He caused absolute chaos here in north Manchester which is a predominantly Jewish area, his own people hated him, eventually they ganged up on him and he was made bankrupt and he was also prosecuted for claiming welfare benefits, and that is why I bought my freehold.

On a regular basis I get cold called from speculators wanting to buy my house in order to demolish it and build new houses on it due to the garden being so big.

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There is also an issue with "rights of way" with these properties if I remember correctly. I have been trying to trawl back to the information but have failed so far.


But as I remember it, a house with a long lease may be sitting on a parcel of land that is Freehold and the Right of Way into and out of the Leasehold property is given by the Freeholder.


So if someone owns or buys the Freehold - they can cause chaos when the Leaseholder wants to sell the property as it can not be sold without right of access and in the case I remember, the new Freeholder was selling the Right of Way back to the tenant of the Leasehold property for many £'000's.


So again when buying a Leasehold property of any sort, access rights are something that needs to be looked at.


I believe in the case as I remember it, the leaseholder had to pay a huge sum to get back his access rights and then because of all the publicity, no one wanted to buy his property anyway as the disadvantages of his leasehold property was all over the papers!


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CliveH - 2011-11-08 4:46 PM..................................I think Brian is mistaken re the Freeholder likely to be the Crown - whilst this is true in many Commonwealth countries where the old British Empire took land ownership then leased it back to the original owners 8-) - the crown rarely did this in the UK.................................

You may well be right Clive. My comment was based on my understanding that all land within the UK is vested in the Crown, with its rights being exercised by government. Therefore, I reasoned, if the tenancy expires after 999 years (which may be a little academic :-)), the right of occupancy granted under the lease would expire. With no other right of occupancy, I assumed the "Crown", as ultimate owner, assumes the right to keep and occupy, or dispose of, the land at will.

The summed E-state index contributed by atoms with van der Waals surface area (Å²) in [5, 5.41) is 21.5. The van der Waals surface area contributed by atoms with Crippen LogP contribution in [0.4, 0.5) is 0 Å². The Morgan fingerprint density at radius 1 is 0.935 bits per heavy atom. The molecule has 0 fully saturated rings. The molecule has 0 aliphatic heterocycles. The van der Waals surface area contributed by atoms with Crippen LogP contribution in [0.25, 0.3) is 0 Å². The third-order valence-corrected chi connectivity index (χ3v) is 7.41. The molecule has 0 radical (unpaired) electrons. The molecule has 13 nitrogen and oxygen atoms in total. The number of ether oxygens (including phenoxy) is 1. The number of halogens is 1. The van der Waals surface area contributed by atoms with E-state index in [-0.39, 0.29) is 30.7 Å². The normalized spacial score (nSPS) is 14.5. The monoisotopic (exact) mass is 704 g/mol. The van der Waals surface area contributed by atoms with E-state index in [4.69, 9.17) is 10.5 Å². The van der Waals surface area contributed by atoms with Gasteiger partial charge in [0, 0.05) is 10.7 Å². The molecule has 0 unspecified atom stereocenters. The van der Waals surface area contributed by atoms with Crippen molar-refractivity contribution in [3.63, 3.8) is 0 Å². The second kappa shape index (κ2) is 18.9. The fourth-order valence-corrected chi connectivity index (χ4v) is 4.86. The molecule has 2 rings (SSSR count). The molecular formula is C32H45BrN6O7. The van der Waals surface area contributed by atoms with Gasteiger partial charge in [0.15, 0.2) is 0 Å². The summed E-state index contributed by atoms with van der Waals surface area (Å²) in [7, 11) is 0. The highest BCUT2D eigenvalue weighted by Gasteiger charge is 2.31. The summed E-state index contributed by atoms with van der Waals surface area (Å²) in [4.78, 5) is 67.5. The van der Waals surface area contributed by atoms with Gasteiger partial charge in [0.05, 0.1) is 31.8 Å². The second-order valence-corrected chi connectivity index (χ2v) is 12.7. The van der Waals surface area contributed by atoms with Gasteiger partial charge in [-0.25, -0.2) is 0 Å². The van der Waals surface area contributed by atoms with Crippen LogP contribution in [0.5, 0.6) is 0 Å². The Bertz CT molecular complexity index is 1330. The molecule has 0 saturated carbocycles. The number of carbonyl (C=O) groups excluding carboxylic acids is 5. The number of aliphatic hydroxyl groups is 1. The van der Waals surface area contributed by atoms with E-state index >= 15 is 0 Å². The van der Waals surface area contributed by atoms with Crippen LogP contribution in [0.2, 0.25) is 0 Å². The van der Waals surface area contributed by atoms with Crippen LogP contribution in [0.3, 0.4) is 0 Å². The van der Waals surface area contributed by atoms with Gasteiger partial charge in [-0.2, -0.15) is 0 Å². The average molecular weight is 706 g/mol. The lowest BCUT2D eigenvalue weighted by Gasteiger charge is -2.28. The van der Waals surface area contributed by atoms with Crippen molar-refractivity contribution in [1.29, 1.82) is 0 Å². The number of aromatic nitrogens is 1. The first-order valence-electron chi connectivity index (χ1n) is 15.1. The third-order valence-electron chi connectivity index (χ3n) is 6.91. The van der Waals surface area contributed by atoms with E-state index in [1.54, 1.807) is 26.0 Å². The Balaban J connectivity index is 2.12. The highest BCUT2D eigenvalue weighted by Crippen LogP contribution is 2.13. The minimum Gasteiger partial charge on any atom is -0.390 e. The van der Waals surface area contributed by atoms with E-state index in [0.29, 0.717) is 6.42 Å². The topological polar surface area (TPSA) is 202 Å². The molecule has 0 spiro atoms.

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You are partly right Brian but what you refer to is the old principle that operates on the basis of Right of Conquest, when it was accepted that the sovereign owned all the land and individuals could hold, or rent, land from the king, but at a price – usually cash or fighting men for the king. This is the origin of a leasehold property.


Later, when the king required more money, he started selling land ‘freehold’. This meant the tenant could hold or occupy the land free of any charge to a superior.


In both cases the land is merely held, not owned. In other words, purchasers did not buy the land; they bought the freehold, or the right to occupy the land without charge.


In this way, all individuals except the sovereign were said to hold the land “of” someone else. This is the roots of sovereignty. However, when land became ‘ownerless’ [as in intestate estates or company bankruptcy], it reverted back to the sovereign as absolute owner. This principle still operates today.


However, instead of the word ‘sovereign’, the word ‘Crown’ is used as a metaphor for the institution of government - which the sovereign embodies and represents.


That said, Cromwell did more than a bit to upset the rights of ultimate land ownership by the Sovereign. And subsequent to this the Laws of England and Wales (Not Cornwall) evolved in such a way that land ONLY reverts to the Crown if the Freeholder dies intestate.


Thus as long as the Freeholder is known, the land will never revert to the Crown. Where the ownership becomes unknown – i.e. where a person dies intestate, then the crown takes over and re-sells that land to ensure that “land grabs” on death no longer happen in the UK.


In Cornwall the situation is VERY different with the Duchy of Cornwall owing all land. The whole of Cornwall is legally the soil and territorial possession of the Duke of Cornwall in right of the Duchy of Cornwall and people hold their land not from the Queen as sovereign, but from the Duke as sovereign. Therefore, and in accordance with the terms of the 1st Duchy Charter, people in Cornwall hold their land not from the UK Government, but from a legally extant but now denied and hidden Duchy Government.


If someone dies Intestate in most of the UK the office dealing is:-


Treasury Solicitor Queen Ann’s Chamber, 28 Broadway London SW1H 9JS


but die intestate in Cornwall and you have to deal with:-


The Solicitor for the Affairs of the Duchy of Cornwall, Farrer & Co, 66 Lincoln’s Inn Fields, London WC2A 3LH


The “Prince’s Council”, is an institution of governance that, whilst reaping the financial benefits and other rewards of this constitutional settlement, many Cornish people believe that it abdicates its reciprocal duties and responsibilities towards the territory and people from which it derives its powers, rights and status.


The implications are fascinating. In fact, from the research I have done it is possible that if France (as the obvious near neighbor) agreed, post some sort of “revolution” to boot out Charles, Cornwall could leave the United Kingdom and become part of France.

8-) 8-)